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on June 9, 2011
Kate challenges a group of her friends to pursue their own joy in ways that each of them need.

The women are a loosely connected group who were first put together by Marion to be a "baby-holding" help to help Sara out with her newborn twins (and preschooler son). When Kate was diagnosed with breast cancer, Marion thought it only made sense for the group to morph from helping out Sara to being there for Kate, a divorced empty-nester, in her time of need.

When Kate beat breast cancer, she did something that she never thought she would. She agreed to accompany her adult daughter on a raft trip through the Grand Canyon. She figured that she had cheated death once -- why not expand her boundaries while pushing her luck a second time? At her celebration dinner, Marion thinks that each of them should make a pact to do something that is "scary or difficult or that we've always said we were going to do but haven't" (ARC page 8). Kate thought it was a great idea but added "I didn't get to choose mine, so I get to choose yours."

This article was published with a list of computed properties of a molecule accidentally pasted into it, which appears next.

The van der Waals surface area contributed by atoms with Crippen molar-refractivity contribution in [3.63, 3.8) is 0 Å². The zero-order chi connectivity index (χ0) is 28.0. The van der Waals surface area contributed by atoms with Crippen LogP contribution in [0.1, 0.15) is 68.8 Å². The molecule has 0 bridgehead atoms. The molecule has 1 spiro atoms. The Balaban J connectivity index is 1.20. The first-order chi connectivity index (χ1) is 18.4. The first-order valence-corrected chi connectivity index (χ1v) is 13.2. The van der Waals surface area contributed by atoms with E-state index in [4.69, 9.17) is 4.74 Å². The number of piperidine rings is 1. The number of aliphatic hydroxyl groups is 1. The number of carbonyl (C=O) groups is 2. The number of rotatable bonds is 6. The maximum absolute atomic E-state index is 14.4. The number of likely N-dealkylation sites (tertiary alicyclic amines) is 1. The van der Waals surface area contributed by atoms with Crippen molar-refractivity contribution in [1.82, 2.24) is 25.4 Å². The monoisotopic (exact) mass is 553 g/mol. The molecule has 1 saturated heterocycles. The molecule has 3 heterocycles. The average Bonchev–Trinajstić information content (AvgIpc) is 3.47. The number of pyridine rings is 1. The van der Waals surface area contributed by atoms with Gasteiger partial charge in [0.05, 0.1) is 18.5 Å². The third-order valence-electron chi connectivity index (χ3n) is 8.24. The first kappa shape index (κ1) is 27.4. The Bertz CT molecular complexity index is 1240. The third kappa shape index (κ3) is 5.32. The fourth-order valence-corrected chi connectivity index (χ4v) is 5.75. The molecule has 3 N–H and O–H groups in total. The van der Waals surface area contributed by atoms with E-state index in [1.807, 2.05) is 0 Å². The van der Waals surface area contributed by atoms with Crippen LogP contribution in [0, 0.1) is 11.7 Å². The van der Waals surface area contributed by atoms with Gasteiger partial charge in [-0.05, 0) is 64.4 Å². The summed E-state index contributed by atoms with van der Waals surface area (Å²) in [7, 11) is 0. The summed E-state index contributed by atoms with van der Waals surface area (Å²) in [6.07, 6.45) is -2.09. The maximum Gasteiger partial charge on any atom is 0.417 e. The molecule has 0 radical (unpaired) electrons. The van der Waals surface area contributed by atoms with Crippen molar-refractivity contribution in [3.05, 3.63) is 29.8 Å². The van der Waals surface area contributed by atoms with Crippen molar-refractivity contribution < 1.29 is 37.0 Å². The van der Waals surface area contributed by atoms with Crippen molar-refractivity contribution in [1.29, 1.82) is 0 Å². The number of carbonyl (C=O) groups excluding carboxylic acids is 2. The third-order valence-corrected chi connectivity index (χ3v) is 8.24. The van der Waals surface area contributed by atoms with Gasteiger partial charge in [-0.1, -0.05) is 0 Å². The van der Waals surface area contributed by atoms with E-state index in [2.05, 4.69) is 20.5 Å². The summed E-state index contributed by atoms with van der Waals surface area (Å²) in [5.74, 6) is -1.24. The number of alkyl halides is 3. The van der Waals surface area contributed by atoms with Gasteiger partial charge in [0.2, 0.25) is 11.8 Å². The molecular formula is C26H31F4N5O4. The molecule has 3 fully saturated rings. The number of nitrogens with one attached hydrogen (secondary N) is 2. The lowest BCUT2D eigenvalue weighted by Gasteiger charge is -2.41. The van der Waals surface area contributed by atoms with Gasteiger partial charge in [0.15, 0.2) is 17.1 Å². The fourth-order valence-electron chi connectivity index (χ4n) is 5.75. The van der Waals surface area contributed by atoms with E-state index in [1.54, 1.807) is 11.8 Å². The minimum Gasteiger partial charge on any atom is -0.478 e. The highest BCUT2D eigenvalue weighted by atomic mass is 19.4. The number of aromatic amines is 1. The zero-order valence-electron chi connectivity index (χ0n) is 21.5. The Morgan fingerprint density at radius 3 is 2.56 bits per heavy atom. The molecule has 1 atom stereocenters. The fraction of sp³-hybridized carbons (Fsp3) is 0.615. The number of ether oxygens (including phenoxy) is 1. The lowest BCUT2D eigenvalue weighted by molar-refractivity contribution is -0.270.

These women were all so different, and so readers will each relate to a different woman's struggles, which would probably make for a good book club chat.

I loved each of them in different ways:

*Hadley, a young widow, trying to push through her grief and figure out life on her own
*Caroline, bookstore owner (love her already!)recovering from a divorce and navigating life as an empty-nester
*Marion, the glue of the group, who needs to be pushed to do something just for her
*Daria, Marion's younger sister, an independent, artistic, free-spirit
*Sara, a good mom, wrapped up in the needs of her family, who is challenged to forget all of them for a while
*Ava, a friend of Kate's who couldn't be there for Kate during her illness and feels like she's being punished
*and Kate, the survivor, brave but not maudlin

This book reminded me a great deal of Erica Bauermeister's first novel The School of Essential Ingredients. The characters and the plot are entirely different, but the beautiful, lyrical language that jumps off the page is the same, and each book looks at a loosely connected group of people, and devotes a section to each character.
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VINE VOICEon July 19, 2011
"Tell me, what is it you plan to do with your one wild and precious life?" -- Mary Oliver